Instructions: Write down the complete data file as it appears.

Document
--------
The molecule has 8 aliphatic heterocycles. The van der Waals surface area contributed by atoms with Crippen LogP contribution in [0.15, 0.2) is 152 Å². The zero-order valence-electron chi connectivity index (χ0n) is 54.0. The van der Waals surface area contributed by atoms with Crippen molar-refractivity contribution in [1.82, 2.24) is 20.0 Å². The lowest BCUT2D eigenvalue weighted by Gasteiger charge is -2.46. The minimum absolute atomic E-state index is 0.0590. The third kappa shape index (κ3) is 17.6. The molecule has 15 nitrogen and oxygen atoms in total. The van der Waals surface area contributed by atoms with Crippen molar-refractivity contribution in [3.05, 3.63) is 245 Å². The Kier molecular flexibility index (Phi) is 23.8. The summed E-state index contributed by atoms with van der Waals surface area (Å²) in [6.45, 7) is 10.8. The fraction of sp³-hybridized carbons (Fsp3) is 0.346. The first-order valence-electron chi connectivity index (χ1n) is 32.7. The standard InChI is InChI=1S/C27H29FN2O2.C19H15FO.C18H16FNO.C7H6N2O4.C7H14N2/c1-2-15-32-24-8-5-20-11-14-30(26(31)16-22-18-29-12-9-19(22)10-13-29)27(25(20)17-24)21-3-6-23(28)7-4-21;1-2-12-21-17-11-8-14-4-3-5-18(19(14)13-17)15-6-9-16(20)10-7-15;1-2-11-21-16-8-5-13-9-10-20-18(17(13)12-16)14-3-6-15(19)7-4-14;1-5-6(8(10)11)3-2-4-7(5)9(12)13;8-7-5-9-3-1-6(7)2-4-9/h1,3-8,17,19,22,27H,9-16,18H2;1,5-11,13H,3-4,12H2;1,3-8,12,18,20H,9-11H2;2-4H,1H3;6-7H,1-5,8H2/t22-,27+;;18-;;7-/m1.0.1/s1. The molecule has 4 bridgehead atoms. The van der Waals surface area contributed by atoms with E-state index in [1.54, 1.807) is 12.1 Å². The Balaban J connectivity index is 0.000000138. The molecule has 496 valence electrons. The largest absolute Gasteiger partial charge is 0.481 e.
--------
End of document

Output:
The molecule has 8 aliphatic heterocycles. The van der Waals surface area contributed by atoms with Crippen LogP contribution in [0.15, 0.2) is 152 Å². The zero-order valence-electron chi connectivity index (χ0n) is 54.0. The van der Waals surface area contributed by atoms with Crippen molar-refractivity contribution in [1.82, 2.24) is 20.0 Å². The lowest BCUT2D eigenvalue weighted by Gasteiger charge is -2.46. The minimum absolute atomic E-state index is 0.0590. The third kappa shape index (κ3) is 17.6. The molecule has 15 nitrogen and oxygen atoms in total. The van der Waals surface area contributed by atoms with Crippen molar-refractivity contribution in [3.05, 3.63) is 245 Å². The Kier molecular flexibility index (Phi) is 23.8. The summed E-state index contributed by atoms with van der Waals surface area (Å²) in [6.45, 7) is 10.8. The fraction of sp³-hybridized carbons (Fsp3) is 0.346. The first-order valence-electron chi connectivity index (χ1n) is 32.7. The standard InChI is InChI=1S/C27H29FN2O2.C19H15FO.C18H16FNO.C7H6N2O4.C7H14N2/c1-2-15-32-24-8-5-20-11-14-30(26(31)16-22-18-29-12-9-19(22)10-13-29)27(25(20)17-24)21-3-6-23(28)7-4-21;1-2-12-21-17-11-8-14-4-3-5-18(19(14)13-17)15-6-9-16(20)10-7-15;1-2-11-21-16-8-5-13-9-10-20-18(17(13)12-16)14-3-6-15(19)7-4-14;1-5-6(8(10)11)3-2-4-7(5)9(12)13;8-7-5-9-3-1-6(7)2-4-9/h1,3-8,17,19,22,27H,9-16,18H2;1,5-11,13H,3-4,12H2;1,3-8,12,18,20H,9-11H2;2-4H,1H3;6-7H,1-5,8H2/t22-,27+;;18-;;7-/m1.0.1/s1. The molecule has 4 bridgehead atoms. The van der Waals surface area contributed by atoms with E-state index in [1.54, 1.807) is 12.1 Å². The Balaban J connectivity index is 0.000000138. The molecule has 496 valence electrons. The largest absolute Gasteiger partial charge is 0.481 e.